By David Burrows
The Religious Social Action Coalition of Newfoundland and Labrador (RSACNL) explores the various ways that people of differing faiths continue the work of advocacy for poverty elimination. Ten directors from Sikh, Muslim, Jewish, Hindu, and Christian faiths come together monthly to identify and enable the dignity of people living in Newfoundland and Labrador. We examine how we can advocate for change within the provincial government. Our hope is to establish a living wage for the province, and to advocate for a mechanism to apply a fairness lens upon all provincial legislation.
I have witnessed and participated in the listening, inclusion, and persistence of this group. It may not be rocket science or the most efficient practice even, yet it continues to work for us as we push forward slowly in advocating for change.
Each time we gather, we take time to offer silent prayer. In these moments, we begin and end our time acknowledging the Divine. We enter into holy space so that we can be present to each other. In this holy stillness, I reflect upon the words of I Kings 19: 11-13. Elijah encounters the LORD not in the great and strong wind, nor in the earthquake, nor in the fire. The LORD is heard in the still small voice. This is my own reflection. Others come with their own perspectives of the Divine and the need to respond to make the world the place that God intends. Setting apart this sacred space gives us the focus and passion we need to and get our the work done. We listen first to God, and in turn, we are prepared to listen to each other. We discern strength and direction through our abilities to be present to differing perspectives. Offering this listening ear into the silence has helped us focus on our common unity.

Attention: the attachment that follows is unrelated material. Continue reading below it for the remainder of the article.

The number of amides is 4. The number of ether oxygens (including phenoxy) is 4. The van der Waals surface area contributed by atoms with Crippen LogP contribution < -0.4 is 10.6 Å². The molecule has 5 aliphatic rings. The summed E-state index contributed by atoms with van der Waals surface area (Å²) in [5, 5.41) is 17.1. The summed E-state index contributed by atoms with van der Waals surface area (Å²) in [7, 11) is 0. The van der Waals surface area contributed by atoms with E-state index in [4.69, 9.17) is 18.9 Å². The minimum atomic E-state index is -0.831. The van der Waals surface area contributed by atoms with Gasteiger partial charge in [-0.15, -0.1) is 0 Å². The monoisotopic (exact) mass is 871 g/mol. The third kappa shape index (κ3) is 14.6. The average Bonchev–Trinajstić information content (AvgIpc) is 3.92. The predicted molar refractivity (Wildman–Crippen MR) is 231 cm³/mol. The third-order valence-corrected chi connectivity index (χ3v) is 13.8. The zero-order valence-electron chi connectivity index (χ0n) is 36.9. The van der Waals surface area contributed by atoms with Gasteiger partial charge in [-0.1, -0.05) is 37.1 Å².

At each of our gatherings we come together around a table, taking into account the various religious and cultural limitations and requirements. Above all, we enable all to have equal voice and perspective in discussion. In this I am reminded of the relationship we see with Jesus and the family of Bethany in John’s Gospel. Jesus’ relationship, his love, and his presence with Mary, Martha, and Lazarus for me show a profound care and a profound value that he offers to each and everyone. Jesus did not dismiss persons based on gender or roles within society. He included people as they were and sat at table with people of low or high standing within society. The directors of RSACNL come from varying socio-economic means, with differing roles within family, society, and profession. We are broad in our experience and expression. We come to the table because we see the value and the importance in each other.
In my recounting thus far, one may think that RSACNL is highly productive and efficient. This is not the case. There is still a disparity within Newfoundland and Labrador between the very rich and those living in poverty. The gap seems to be widening over time. In our earnest listening, in our monthly table dialogues, we spin our wheels; we don’t always get the results we expect. Yet, we stay. We do not walk away from our commitment to listen, to be with each other, to work to this higher cause. We still strive to work together to close the gap. I am reminded of the tenacity and persistence of God’s dealings with Jonah. Jonah tried as hard as he could to ignore the summons of God to speak to the people of Nineveh. God did not accept no as an answer. There is always a way for us to move forward (albeit sometimes quite slowly) in the goal of poverty elimination in Newfoundland and Labrador.
I feel privileged to be present in this ongoing dialogue, and I am reminded that this listening, inclusion, and staying is of great benefit in poverty elimination, and also in other aspects of how people can work to effect change in our society. My work with these fine people reminds me that when we say, “You are welcome at the table, the table is large enough, stay here, we will listen to you,” that great change and transformation can occur. It may not always happen in my time or my way, yet the change affects the entire system. I pray that these considerations might be present in many aspects of justice and advocacy.